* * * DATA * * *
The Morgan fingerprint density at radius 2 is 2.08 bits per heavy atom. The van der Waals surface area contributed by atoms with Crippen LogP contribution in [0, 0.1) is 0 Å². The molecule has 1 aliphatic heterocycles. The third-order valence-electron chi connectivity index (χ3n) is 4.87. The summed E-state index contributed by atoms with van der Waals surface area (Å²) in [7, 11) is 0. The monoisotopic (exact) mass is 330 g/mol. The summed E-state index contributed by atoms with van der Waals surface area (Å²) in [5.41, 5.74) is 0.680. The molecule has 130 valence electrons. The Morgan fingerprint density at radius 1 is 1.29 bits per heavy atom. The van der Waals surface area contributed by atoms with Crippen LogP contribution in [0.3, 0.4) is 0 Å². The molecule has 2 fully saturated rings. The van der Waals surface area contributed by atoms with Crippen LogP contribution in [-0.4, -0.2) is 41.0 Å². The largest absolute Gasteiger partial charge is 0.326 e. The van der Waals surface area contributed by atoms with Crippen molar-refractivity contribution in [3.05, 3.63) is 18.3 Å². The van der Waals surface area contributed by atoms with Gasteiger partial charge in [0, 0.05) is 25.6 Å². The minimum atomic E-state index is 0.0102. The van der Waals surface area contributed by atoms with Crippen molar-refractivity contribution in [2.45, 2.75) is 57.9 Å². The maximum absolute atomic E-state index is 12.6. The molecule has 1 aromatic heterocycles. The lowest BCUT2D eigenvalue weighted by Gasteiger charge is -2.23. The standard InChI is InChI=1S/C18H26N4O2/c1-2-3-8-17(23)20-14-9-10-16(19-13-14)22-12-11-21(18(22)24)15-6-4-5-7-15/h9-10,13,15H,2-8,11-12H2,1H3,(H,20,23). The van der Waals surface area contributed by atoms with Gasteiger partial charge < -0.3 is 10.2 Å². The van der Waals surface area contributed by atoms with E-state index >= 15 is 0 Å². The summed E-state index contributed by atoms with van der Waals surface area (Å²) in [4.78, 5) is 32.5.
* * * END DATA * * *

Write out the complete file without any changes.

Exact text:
The Morgan fingerprint density at radius 2 is 2.08 bits per heavy atom. The van der Waals surface area contributed by atoms with Crippen LogP contribution in [0, 0.1) is 0 Å². The molecule has 1 aliphatic heterocycles. The third-order valence-electron chi connectivity index (χ3n) is 4.87. The summed E-state index contributed by atoms with van der Waals surface area (Å²) in [7, 11) is 0. The monoisotopic (exact) mass is 330 g/mol. The summed E-state index contributed by atoms with van der Waals surface area (Å²) in [5.41, 5.74) is 0.680. The molecule has 130 valence electrons. The Morgan fingerprint density at radius 1 is 1.29 bits per heavy atom. The van der Waals surface area contributed by atoms with Crippen LogP contribution in [0.3, 0.4) is 0 Å². The molecule has 2 fully saturated rings. The van der Waals surface area contributed by atoms with Crippen LogP contribution in [-0.4, -0.2) is 41.0 Å². The largest absolute Gasteiger partial charge is 0.326 e. The van der Waals surface area contributed by atoms with Crippen molar-refractivity contribution in [3.05, 3.63) is 18.3 Å². The van der Waals surface area contributed by atoms with Gasteiger partial charge in [0, 0.05) is 25.6 Å². The minimum atomic E-state index is 0.0102. The van der Waals surface area contributed by atoms with Crippen molar-refractivity contribution in [2.45, 2.75) is 57.9 Å². The maximum absolute atomic E-state index is 12.6. The molecule has 1 aromatic heterocycles. The lowest BCUT2D eigenvalue weighted by Gasteiger charge is -2.23. The standard InChI is InChI=1S/C18H26N4O2/c1-2-3-8-17(23)20-14-9-10-16(19-13-14)22-12-11-21(18(22)24)15-6-4-5-7-15/h9-10,13,15H,2-8,11-12H2,1H3,(H,20,23). The van der Waals surface area contributed by atoms with Gasteiger partial charge < -0.3 is 10.2 Å². The van der Waals surface area contributed by atoms with E-state index >= 15 is 0 Å². The summed E-state index contributed by atoms with van der Waals surface area (Å²) in [4.78, 5) is 32.5.